The shuttered George Washington School in Deer Park is expected to be in the hands of a developer within months, more than four years after school district residents voted to sell the property.
The developer Engel Burman plans to build 200 apartments for seniors.
In 2014, school district residents voted to sell the former school, now closed more than 28 years ago.
The 10-acre parcel was originally slated for one-bedroom apartments with dens, but the Babylon Town Board changed its code in May to allow two-bedroom units for seniors, in time for this $30 million development.
The project, the “Seasons at Deer Park,” will include 14 residential buildings for residents 55 and older. The rent will be about $2,000 per month and 40 units will be designated as affordable, according to plans submitted to the town.
It will include a recreational building with a swimming pool and a building to be used for school district offices.
The developer will also build a single-family house to sell on Bowling Lane, which is on the same lot.
After the school closed decades ago, a day care center rented space in the building and the town ran a community center. After the building was sold, the community center was closed and a new program opened at the Memorial School building on Homer Avenue. The day care center, Little Scholars Child Center, left the building in June 2015.
Engel Burman has all the necessary town approvals and is awaiting final approval from the Suffolk County Department of Health Services to dispose of its wastewater through Suffolk County Sewer District 3, said the developer’s attorney, Chris Kent of Farrell Fritz.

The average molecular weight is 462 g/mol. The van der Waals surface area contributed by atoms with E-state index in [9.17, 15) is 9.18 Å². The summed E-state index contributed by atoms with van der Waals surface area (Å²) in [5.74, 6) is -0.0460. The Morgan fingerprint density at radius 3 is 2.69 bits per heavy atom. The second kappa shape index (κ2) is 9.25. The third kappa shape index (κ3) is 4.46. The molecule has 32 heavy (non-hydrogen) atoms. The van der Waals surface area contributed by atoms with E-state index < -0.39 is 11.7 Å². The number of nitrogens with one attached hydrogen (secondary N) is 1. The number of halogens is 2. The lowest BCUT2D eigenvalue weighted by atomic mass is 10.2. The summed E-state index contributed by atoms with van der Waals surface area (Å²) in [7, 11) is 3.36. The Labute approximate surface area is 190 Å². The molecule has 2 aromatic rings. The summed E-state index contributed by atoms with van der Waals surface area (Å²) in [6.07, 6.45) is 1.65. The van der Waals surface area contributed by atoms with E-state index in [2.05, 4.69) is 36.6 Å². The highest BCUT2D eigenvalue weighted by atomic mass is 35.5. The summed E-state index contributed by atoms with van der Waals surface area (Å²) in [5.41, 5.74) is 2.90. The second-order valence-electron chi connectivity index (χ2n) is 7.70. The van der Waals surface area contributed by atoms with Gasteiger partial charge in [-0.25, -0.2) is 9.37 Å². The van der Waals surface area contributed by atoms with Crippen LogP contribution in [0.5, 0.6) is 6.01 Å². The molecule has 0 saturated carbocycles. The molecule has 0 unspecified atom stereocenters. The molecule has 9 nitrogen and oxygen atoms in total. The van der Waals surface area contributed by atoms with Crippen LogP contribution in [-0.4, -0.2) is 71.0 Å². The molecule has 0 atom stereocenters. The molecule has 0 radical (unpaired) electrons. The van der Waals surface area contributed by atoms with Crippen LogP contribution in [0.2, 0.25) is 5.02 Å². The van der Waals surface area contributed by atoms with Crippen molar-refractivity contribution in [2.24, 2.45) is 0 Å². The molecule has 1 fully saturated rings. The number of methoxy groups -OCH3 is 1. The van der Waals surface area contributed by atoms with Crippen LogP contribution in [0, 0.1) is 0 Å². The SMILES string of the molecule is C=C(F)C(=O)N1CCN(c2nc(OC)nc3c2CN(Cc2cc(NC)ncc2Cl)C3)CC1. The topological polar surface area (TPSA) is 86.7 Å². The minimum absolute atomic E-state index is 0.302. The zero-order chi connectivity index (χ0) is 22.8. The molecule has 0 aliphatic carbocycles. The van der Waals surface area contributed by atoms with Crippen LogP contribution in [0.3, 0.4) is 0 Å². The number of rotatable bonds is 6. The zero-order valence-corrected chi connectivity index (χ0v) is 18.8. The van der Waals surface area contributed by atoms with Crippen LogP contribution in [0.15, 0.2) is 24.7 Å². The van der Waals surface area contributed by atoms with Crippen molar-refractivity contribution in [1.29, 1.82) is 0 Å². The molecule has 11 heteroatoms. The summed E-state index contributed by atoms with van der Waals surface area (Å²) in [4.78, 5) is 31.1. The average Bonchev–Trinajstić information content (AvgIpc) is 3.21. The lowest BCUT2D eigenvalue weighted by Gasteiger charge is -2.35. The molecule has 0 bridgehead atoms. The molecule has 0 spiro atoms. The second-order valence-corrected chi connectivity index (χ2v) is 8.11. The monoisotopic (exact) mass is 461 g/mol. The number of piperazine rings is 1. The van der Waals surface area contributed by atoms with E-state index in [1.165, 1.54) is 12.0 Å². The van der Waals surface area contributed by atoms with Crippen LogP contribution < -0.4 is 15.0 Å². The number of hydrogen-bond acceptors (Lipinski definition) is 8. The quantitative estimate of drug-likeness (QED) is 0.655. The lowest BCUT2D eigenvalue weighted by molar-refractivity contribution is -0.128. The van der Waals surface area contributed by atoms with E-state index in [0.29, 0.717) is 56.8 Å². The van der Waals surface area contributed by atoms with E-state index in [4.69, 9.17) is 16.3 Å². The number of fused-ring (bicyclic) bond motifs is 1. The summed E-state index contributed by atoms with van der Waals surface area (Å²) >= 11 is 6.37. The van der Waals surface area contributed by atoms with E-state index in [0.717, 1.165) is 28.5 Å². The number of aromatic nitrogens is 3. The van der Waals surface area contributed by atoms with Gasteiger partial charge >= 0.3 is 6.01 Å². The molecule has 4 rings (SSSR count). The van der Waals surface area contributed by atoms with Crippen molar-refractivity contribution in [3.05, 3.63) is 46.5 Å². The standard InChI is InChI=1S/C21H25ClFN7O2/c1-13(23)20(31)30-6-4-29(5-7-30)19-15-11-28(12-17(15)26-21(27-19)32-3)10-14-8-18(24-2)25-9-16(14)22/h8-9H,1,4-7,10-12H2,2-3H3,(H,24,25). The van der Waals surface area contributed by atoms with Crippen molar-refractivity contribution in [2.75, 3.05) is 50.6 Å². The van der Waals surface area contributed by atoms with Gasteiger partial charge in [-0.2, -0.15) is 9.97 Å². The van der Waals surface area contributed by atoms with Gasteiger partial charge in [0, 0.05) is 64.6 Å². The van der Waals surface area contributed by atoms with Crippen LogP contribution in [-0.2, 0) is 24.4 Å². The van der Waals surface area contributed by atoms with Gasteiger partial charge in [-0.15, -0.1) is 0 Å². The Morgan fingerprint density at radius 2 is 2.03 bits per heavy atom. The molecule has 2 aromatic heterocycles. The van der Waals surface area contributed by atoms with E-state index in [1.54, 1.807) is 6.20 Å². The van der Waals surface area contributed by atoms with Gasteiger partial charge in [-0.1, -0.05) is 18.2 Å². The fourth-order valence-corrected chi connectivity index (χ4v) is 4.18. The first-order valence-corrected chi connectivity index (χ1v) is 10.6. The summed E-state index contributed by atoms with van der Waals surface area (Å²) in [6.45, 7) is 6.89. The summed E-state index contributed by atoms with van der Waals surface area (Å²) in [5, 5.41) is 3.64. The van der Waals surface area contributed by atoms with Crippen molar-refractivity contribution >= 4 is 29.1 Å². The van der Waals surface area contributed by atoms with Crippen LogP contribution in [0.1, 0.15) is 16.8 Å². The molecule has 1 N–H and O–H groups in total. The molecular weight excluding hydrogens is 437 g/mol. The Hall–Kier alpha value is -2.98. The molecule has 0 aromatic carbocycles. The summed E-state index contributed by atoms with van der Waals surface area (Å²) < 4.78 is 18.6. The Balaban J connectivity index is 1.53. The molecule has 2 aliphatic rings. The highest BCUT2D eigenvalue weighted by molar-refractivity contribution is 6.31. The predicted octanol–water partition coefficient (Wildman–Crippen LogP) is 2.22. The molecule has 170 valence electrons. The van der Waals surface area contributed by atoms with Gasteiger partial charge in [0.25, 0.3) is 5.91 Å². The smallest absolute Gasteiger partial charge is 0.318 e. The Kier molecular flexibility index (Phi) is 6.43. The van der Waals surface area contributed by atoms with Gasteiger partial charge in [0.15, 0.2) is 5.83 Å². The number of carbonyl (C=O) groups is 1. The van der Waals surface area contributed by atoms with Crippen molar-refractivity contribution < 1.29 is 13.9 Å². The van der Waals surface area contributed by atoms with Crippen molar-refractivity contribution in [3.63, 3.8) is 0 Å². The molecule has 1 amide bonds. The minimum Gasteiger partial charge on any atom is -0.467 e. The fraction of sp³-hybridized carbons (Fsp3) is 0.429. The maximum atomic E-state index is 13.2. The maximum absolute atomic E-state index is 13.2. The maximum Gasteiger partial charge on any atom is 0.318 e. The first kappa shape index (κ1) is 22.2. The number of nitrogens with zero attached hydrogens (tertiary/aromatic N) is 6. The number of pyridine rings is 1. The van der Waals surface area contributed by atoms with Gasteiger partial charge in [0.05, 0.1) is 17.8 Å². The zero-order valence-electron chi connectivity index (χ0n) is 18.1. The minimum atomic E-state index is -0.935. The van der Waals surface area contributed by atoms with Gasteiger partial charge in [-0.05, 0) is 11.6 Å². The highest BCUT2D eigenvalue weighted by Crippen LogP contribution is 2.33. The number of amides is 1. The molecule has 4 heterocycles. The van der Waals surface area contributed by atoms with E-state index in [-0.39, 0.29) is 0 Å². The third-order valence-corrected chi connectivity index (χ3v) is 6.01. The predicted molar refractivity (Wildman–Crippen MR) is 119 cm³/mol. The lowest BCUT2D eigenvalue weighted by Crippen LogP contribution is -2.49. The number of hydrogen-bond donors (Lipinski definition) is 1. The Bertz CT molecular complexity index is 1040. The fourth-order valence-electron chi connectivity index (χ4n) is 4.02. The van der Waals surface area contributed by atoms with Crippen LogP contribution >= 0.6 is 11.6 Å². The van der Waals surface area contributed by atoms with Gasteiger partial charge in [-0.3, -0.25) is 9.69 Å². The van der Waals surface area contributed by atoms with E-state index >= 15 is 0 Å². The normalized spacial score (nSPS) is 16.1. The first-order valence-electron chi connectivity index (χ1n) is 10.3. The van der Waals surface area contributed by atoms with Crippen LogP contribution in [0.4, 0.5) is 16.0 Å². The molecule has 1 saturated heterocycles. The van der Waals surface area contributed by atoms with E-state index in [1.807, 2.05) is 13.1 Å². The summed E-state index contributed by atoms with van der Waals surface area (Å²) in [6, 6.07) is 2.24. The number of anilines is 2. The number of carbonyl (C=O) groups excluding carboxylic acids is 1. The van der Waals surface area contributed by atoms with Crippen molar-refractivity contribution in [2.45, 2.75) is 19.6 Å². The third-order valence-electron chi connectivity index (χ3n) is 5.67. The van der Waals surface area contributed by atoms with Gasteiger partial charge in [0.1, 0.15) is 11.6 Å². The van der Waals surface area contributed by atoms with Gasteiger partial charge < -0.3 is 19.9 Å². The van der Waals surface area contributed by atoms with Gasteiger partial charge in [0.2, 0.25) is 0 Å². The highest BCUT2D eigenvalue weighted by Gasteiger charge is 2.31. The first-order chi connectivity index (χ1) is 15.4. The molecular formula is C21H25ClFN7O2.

“We’re probably a month away or so,” he said, adding the school district is looking to close in May or June.
Once the county health department greenlights the plan, Engel Burman will apply for a town building permit, Kent said. Construction is expected to take 18 months once it begins, according to Bram Weber, a Melville-based lawyer for the developer.
That can’t come soon enough for some residents, including Lamont Wilson, who leads the group Concerned Citizens of Deer Park.
He lives on Skidmore Road near the school and is one of many to call the property an eyesore.
“Right now, that school’s just sitting there, idle,” he said. “We need something there.”
Wilson is also concerned with vandalism and other potential criminal activity and had asked the school district to install a fence around the property, a request officials denied.
Speaking through a representative, Superintendent Eva J. Demyen said, “The district has increased security measures during all hours of the day at Washington in partnership with the Suffolk County Police Department. A fence does not deter vandalism.”
Another resident, Donnell Cooke, lives on Tell Avenue near the school, and wishes the community center hadn’t been closed years ago before the sale was complete.
“It was basically a place for the kids in the neighborhood, they have a place to go,” he said.
The district representative said programs left the school when it “was unsafe for any occupancy” but didn’t elaborate on what made it unsafe.
Correction: This story has been updated to correct the spelling of the property's developer.
Looking back and ahead
2014: The year Deer Park voters passed a referendum to sell the George Washington School property
350: Number of parking spots the project will have
200: Number of apartments developer Engel Burman expects to build
18: Number of months construction is expected to take
14: Number of buildings that will house the 55 and older residents